Coping is typically thought of in terms of individual-level strategies, such as active coping, planning, positive reframing, acceptance, and behavioral disengagement.1
But coping also has dyadic-level implications.2
Relationship-focused coping strategies are ways of coping designed to maintain, preserve, and protect social relationships during times of stress (e.g., a family coping in the aftermath of a destructive hurricane, a couple coping in the face of a woman’s breast cancer diagnosis and treatment).
In the present study, we focus on a particular relationship-focused coping strategy, that of protective buffering (PB). Originally conceived of with respect to couples dealing with a myocardial infarction,2
PB as applied to the cancer setting is defined as “hiding one’s concerns, denying one’s worries, concealing discouraging information, preventing the patient from thinking about the cancer, and yielding in order to avoid disagreement” (p. 275).3
Two hypothetical examples are as follows. A patient might be experiencing certain symptoms, perhaps worsening symptoms, but so as not to worry his/ her caregiving partner, hesitate to mention those symptoms. Alternatively, the caregiver might fear that his/ her ill partner will die but, so as not to further burden that individual, refrain from expressing those fears.
What are the consequences of PB? Does it in fact confer protective effects? In attempting to answer this question, we consider both intra- and inter-personal effects of PB and, in so doing, draw on nomenclature from social psychology and dyadic analysis.4
In any dyad, one member can be designated as the “actor”, who behaves in some way toward the other member of the dyad, designated the “partner”. Importantly, the designation is purely arbitrary, as both members of the dyad play both roles. Intrapersonal effects refer to the effects of an actor’s behavior on his or her own
outcomes, e.g., the effects of a husband’s behavior on his own affective state. Interpersonal effects refer to the effects of an actor’s behavior on outcomes in the partner and vice versa, e.g., the effects of a husband’s behavior on his wife’s affective state.
Research on PB has indeed yielded both intra- and inter-personal effects, i.e., effects on the one who engages in buffering (the actor) and effects on the one who is the object of such buffering (the partner). Regarding intrapersonal effects, buffering enacted by patients has been associated with negative outcomes among patients: increased distress5, 6
and decreased self-efficacy.7
Similarly, buffering enacted by partners has been associated with negative outcomes among partners: increased distress2, 6, 8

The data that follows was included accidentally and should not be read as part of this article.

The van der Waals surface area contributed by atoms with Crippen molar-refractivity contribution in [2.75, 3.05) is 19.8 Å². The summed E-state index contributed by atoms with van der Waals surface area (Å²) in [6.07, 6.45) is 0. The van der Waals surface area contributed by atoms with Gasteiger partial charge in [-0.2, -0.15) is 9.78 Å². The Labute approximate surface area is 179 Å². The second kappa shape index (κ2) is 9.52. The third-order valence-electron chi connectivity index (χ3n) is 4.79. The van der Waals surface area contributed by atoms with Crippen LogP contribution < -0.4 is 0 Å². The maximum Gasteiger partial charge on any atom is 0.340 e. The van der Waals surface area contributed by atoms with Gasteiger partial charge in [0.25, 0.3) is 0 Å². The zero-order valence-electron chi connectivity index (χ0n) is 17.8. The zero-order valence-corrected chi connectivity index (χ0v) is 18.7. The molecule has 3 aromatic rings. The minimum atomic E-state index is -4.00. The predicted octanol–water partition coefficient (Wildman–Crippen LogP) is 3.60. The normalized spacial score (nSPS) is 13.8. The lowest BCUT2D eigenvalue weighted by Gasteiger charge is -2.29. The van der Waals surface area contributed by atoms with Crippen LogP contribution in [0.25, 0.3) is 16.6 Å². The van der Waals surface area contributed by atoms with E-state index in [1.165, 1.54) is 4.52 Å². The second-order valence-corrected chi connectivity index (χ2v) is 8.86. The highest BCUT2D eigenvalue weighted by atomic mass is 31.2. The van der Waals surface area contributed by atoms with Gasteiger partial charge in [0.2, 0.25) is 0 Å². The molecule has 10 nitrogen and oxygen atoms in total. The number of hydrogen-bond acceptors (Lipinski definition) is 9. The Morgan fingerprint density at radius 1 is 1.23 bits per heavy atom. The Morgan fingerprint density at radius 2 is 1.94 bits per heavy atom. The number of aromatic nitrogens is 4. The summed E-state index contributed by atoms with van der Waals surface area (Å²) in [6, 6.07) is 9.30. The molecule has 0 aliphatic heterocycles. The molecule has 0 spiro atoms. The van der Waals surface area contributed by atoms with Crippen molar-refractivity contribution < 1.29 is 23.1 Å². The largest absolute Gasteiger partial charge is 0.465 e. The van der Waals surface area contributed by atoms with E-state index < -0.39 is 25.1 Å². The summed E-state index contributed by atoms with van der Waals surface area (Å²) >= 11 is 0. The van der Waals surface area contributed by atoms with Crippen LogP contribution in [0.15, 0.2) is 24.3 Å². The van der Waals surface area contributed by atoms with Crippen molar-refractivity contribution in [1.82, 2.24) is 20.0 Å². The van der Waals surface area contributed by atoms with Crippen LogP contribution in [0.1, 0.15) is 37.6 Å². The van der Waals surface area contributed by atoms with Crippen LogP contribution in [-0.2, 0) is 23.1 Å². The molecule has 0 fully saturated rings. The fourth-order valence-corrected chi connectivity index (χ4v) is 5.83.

and decreased self-efficacy.9
Regarding interpersonal effects, buffering enacted by patients has been associated with increased distress among partners,2
and buffering enacted by partners has been associated with increased distress8, 9
and decreased relationship quality3
among patients; it has also been associated with a positive outcome among patients, namely, increased self-efficacy to recover from a myocardial infarction.7
Methodological approaches to the study of PB have differed to some extent. Researchers have administered slightly different versions of the scale originally constructed by Coyne & Smith,2
then modified by Suls et al.6
Only a subset of studies has assessed buffering as enacted by both
dyad members. An even smaller subset has assessed received
buffering – the extent to which an individual feels buffered by his/ her partner, and this has only been done with respect to patient perceptions.3, 9, 10
Analyses generally have not taken into account the interdependent nature of the dyadic data, with notable exceptions.8, 11
In addition, few study designs have afforded examination of either change in PB over time or the effects of PB at one point in time on outcomes at a later point in time, again with notable exceptions.6, 8, 12
Lastly, just one published study has employed a behavioral or objective measure of PB.13
In yet another methodological twist, Trost,14
in an unpublished dissertation, added two items to the PB scale. The items were designed to assess motivation
to protect. At first blush, PB appears to be a purely prosocial act, intended to shield one’s partner. However, buffering theoretically also affords self-protection. In withholding concerns and worries, and yielding during arguments, one minimizes negative emotional experience and avoids conflict. One also avoids the personal negative feelings of having upset the other. Using a sample of 60 myocardial infarction patients and spouses, Trost14
found increased distress among spouses when patients reported greater intentions to protect themselves relative to their spouses.